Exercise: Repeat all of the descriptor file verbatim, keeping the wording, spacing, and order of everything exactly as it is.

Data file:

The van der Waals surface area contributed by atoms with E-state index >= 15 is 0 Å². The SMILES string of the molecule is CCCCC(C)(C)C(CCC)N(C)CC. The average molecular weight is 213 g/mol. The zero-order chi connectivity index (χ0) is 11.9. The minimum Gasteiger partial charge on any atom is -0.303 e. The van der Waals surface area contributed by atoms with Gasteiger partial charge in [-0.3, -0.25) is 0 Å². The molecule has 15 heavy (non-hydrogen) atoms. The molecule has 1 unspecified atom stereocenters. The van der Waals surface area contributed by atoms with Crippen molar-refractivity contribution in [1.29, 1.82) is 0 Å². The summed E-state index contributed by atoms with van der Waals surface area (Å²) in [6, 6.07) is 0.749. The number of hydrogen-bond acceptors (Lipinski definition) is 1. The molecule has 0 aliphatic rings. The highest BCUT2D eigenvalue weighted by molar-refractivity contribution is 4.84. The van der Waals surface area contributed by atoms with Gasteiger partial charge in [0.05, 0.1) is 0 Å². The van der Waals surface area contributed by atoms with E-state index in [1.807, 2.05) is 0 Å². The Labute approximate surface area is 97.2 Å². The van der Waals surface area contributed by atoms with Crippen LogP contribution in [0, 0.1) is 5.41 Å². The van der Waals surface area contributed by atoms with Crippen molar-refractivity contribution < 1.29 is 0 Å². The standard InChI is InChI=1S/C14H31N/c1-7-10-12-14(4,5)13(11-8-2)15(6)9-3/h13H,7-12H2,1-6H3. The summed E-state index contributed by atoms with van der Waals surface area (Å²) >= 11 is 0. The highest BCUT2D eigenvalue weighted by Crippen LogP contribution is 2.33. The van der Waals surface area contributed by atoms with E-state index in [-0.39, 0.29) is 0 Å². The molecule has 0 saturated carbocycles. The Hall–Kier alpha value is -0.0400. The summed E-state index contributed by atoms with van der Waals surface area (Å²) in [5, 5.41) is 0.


The van der Waals surface area contributed by atoms with E-state index >= 15 is 0 Å². The SMILES string of the molecule is CCCCC(C)(C)C(CCC)N(C)CC. The average molecular weight is 213 g/mol. The zero-order chi connectivity index (χ0) is 11.9. The minimum Gasteiger partial charge on any atom is -0.303 e. The van der Waals surface area contributed by atoms with Gasteiger partial charge in [-0.3, -0.25) is 0 Å². The molecule has 15 heavy (non-hydrogen) atoms. The molecule has 1 unspecified atom stereocenters. The van der Waals surface area contributed by atoms with Crippen molar-refractivity contribution in [1.29, 1.82) is 0 Å². The summed E-state index contributed by atoms with van der Waals surface area (Å²) in [6, 6.07) is 0.749. The number of hydrogen-bond acceptors (Lipinski definition) is 1. The molecule has 0 aliphatic rings. The highest BCUT2D eigenvalue weighted by molar-refractivity contribution is 4.84. The van der Waals surface area contributed by atoms with Gasteiger partial charge in [0.05, 0.1) is 0 Å². The van der Waals surface area contributed by atoms with E-state index in [1.807, 2.05) is 0 Å². The Labute approximate surface area is 97.2 Å². The van der Waals surface area contributed by atoms with Crippen LogP contribution in [0, 0.1) is 5.41 Å². The van der Waals surface area contributed by atoms with Crippen molar-refractivity contribution < 1.29 is 0 Å². The standard InChI is InChI=1S/C14H31N/c1-7-10-12-14(4,5)13(11-8-2)15(6)9-3/h13H,7-12H2,1-6H3. The summed E-state index contributed by atoms with van der Waals surface area (Å²) >= 11 is 0. The highest BCUT2D eigenvalue weighted by Crippen LogP contribution is 2.33. The van der Waals surface area contributed by atoms with E-state index in [-0.39, 0.29) is 0 Å². The molecule has 0 saturated carbocycles. The Hall–Kier alpha value is -0.0400. The summed E-state index contributed by atoms with van der Waals surface area (Å²) in [5, 5.41) is 0.